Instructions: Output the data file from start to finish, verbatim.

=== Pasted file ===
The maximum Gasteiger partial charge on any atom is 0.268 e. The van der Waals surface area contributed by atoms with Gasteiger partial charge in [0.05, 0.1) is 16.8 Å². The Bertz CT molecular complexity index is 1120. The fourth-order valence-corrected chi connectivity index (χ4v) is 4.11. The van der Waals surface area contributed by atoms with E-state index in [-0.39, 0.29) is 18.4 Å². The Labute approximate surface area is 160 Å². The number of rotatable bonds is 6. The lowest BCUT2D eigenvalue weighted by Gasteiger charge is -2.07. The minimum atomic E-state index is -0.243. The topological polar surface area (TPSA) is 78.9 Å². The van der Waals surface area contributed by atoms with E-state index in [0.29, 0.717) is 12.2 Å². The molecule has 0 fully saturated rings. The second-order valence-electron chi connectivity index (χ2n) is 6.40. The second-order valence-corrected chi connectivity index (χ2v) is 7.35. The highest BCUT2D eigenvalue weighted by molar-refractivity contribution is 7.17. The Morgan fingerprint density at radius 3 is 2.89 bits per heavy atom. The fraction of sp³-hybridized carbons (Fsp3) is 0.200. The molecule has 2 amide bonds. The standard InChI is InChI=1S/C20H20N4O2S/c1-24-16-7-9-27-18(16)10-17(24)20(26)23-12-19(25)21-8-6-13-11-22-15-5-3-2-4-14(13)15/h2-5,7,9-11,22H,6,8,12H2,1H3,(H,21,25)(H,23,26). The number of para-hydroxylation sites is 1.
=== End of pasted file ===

The maximum Gasteiger partial charge on any atom is 0.268 e. The van der Waals surface area contributed by atoms with Gasteiger partial charge in [0.05, 0.1) is 16.8 Å². The Bertz CT molecular complexity index is 1120. The fourth-order valence-corrected chi connectivity index (χ4v) is 4.11. The van der Waals surface area contributed by atoms with E-state index in [-0.39, 0.29) is 18.4 Å². The Labute approximate surface area is 160 Å². The number of rotatable bonds is 6. The lowest BCUT2D eigenvalue weighted by Gasteiger charge is -2.07. The minimum atomic E-state index is -0.243. The topological polar surface area (TPSA) is 78.9 Å². The van der Waals surface area contributed by atoms with E-state index in [0.29, 0.717) is 12.2 Å². The molecule has 0 fully saturated rings. The second-order valence-electron chi connectivity index (χ2n) is 6.40. The second-order valence-corrected chi connectivity index (χ2v) is 7.35. The highest BCUT2D eigenvalue weighted by molar-refractivity contribution is 7.17. The Morgan fingerprint density at radius 3 is 2.89 bits per heavy atom. The fraction of sp³-hybridized carbons (Fsp3) is 0.200. The molecule has 2 amide bonds. The standard InChI is InChI=1S/C20H20N4O2S/c1-24-16-7-9-27-18(16)10-17(24)20(26)23-12-19(25)21-8-6-13-11-22-15-5-3-2-4-14(13)15/h2-5,7,9-11,22H,6,8,12H2,1H3,(H,21,25)(H,23,26). The number of para-hydroxylation sites is 1.